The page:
Nature can relax the brain and free the soul. In a year when all seems depressing and stressful, it helps to turn to taking a stroll through the woods and stopping to smell the roses. Yesterday, my family and I made it out to see the local forest preserve The Little Red Schoolhouse.
The nature preserve gets its name from the one room red schoolhouse that sits on the property as you walk in. Built in the middle of farms, woods, and prairie in 1886, it served as a place of learning for generations of school children until 1948, until it reopened as a sort of nature school in 1955 that taught kids about plants, animals and the natural world. The land around it went virtually unscathed since 1886 though and you can still visit its native plants, prairie land and learn about the nature there while traveling along a gravel path surrounded by old trees.
It's as educational as it is peaceful and any worries that are on your mind when you enter melt away. If you live in the Southwest suburbs of Chicago, you most likely visited this place as a child, and if you go back as an adult, it brings back wonderful memories. I recall seeing owls there, all kinds of animals in the schoolhouse, the apiary where the bumblebees live, and I even had the chance to hold a bird on my fingers during a school trip.
You don't have to go to a national park to enjoy nature. Chicagoland offers several forest preserves, lakes and ponds that will make you feel at peace with the world. My favorite is McClaughry Springs Woods, off 119th St. in Palos Hills. It has an estimated trail length of 42.1 miles that takes you through a beautiful creek that you can travel alongside, view over bridges, and travel through. Or, climb steep hills and take in gorgeous views of the ravines and flora. It's particularly pretty in the spring and fall. There are a number of trails, and depending on your hiking level, you can be in for a workout. There are also off the beaten path ones that will take you right through gorgeous flower beds and high grass prairie or alongside the serenity of the spring.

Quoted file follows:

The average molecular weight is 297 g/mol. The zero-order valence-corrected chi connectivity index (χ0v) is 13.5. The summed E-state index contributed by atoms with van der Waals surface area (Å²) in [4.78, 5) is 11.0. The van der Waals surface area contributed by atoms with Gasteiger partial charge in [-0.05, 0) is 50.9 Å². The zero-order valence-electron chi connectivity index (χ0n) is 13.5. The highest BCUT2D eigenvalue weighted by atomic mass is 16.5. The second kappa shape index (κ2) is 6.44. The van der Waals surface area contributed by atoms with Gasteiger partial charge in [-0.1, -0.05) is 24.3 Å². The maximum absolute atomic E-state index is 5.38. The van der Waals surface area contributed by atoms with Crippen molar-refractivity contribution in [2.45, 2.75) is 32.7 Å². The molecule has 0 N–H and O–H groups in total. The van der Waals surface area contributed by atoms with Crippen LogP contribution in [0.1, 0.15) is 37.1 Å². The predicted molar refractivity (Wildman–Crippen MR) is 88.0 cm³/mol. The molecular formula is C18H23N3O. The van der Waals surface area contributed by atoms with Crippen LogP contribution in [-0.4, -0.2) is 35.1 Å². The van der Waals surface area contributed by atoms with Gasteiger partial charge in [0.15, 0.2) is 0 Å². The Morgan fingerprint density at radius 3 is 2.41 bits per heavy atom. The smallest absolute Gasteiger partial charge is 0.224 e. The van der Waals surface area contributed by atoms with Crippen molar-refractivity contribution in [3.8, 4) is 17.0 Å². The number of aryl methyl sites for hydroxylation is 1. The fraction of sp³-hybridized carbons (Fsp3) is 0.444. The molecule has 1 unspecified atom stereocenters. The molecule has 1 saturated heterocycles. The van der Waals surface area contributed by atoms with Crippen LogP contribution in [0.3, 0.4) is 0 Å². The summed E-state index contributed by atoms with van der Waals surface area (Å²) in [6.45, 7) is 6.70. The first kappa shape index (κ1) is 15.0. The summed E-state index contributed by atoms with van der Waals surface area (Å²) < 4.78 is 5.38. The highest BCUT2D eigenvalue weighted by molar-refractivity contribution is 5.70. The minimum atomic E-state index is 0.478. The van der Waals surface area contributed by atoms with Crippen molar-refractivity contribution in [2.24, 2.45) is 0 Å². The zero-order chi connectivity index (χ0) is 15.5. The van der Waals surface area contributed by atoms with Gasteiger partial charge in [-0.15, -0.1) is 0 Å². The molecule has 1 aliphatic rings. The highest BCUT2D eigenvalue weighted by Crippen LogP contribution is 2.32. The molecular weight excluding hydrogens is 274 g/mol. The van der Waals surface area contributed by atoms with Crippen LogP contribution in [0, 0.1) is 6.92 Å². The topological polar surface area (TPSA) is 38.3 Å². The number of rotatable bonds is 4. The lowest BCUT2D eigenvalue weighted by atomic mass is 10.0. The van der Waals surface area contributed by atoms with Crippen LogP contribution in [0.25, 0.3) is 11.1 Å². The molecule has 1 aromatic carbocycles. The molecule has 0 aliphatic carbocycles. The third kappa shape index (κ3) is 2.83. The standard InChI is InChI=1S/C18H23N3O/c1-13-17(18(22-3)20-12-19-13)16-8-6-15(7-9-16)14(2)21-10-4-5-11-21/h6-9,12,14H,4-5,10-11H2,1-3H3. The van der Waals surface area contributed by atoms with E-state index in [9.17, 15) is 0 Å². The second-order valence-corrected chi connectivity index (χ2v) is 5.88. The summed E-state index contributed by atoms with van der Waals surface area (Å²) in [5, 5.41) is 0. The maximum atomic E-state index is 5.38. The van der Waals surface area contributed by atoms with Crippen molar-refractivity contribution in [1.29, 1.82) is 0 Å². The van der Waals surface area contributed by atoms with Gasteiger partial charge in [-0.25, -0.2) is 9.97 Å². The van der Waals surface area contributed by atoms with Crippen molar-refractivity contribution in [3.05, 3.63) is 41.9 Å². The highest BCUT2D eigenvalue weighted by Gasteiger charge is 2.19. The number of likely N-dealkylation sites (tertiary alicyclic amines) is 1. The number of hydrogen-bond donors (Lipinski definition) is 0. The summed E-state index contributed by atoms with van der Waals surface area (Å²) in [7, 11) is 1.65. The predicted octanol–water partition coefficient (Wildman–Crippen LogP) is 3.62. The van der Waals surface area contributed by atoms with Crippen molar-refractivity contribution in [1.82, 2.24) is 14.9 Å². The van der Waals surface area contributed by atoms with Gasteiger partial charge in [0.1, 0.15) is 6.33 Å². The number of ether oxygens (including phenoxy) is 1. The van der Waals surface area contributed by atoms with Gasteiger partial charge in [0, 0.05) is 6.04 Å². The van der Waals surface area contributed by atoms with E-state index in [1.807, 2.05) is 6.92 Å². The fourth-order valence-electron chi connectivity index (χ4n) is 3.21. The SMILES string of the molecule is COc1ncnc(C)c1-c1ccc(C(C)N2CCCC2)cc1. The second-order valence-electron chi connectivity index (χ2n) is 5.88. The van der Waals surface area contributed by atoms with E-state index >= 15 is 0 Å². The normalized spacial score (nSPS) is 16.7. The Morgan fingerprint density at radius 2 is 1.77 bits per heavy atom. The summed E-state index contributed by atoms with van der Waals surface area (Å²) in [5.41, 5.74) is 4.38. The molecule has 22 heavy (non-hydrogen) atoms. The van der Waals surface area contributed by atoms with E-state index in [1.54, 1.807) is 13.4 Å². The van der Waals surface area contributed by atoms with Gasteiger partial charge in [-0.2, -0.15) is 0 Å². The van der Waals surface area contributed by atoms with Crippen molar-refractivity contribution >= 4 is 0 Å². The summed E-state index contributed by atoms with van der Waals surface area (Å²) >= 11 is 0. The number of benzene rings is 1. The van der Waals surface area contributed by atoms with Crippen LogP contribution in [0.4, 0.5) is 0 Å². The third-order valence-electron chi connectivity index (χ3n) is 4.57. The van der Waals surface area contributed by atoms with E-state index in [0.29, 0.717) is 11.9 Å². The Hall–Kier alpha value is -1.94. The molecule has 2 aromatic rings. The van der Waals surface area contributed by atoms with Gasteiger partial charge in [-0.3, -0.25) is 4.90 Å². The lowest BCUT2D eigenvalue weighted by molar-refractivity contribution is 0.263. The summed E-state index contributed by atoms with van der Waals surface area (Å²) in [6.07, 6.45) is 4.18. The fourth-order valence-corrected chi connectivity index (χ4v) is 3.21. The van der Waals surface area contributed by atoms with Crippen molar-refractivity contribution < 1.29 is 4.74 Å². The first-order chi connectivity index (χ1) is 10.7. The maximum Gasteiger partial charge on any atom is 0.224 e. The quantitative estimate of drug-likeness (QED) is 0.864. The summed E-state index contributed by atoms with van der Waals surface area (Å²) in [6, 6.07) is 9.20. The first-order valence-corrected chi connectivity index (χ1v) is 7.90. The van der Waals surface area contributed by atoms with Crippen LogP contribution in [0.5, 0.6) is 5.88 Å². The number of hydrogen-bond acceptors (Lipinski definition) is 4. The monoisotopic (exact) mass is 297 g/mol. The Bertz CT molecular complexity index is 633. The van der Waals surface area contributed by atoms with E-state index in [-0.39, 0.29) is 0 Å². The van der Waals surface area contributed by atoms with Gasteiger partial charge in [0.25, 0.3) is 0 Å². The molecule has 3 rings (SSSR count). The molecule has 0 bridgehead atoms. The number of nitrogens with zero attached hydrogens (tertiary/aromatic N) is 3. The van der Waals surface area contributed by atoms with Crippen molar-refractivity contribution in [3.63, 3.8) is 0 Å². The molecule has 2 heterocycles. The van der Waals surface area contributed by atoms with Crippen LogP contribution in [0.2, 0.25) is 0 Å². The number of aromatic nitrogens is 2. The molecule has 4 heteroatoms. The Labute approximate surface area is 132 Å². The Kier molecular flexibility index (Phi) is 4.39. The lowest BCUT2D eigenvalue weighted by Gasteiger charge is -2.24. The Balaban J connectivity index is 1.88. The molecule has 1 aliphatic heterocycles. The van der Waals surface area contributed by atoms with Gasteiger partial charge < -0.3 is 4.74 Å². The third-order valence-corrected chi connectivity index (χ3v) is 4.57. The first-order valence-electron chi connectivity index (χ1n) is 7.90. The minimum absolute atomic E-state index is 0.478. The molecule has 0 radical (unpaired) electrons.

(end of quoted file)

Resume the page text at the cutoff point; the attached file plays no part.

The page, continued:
If a workout is what you're after, the Swallow Cliff Stairs takes you up 168 limestone steps that offer a stunning view of the forest surrounding you at the top. There is a much easier walking trail that you can take once you're up there as well. Be prepared for it to be crowded no matter what time or day you go though. Supposedly it doubles as a place where you go sled in the winter too, according to its website.
Another favorite is Lake Katherine, an 85-acre natural refuge in Palos Heights. It contains a man-made waterfall, a hiking trail that encircles its gorgeous lake, a nature center building, and you can even rent kayaks to cross the lake. On certain days you can catch a swan or two there. It's also a crowded place, but it's worth the visit. I remember going through for a telescope open viewing and spotting Saturn on a clear night.
I could go on and on about the gorgeous forest preserves and nature areas that surround us, but maybe I will write a separate blog post to take time to compile a list for you. In the meantime, take time to find a peaceful retreat that you can call your own. You'll leave feeling refreshed and renewed of spirit. And we all need that in today's world.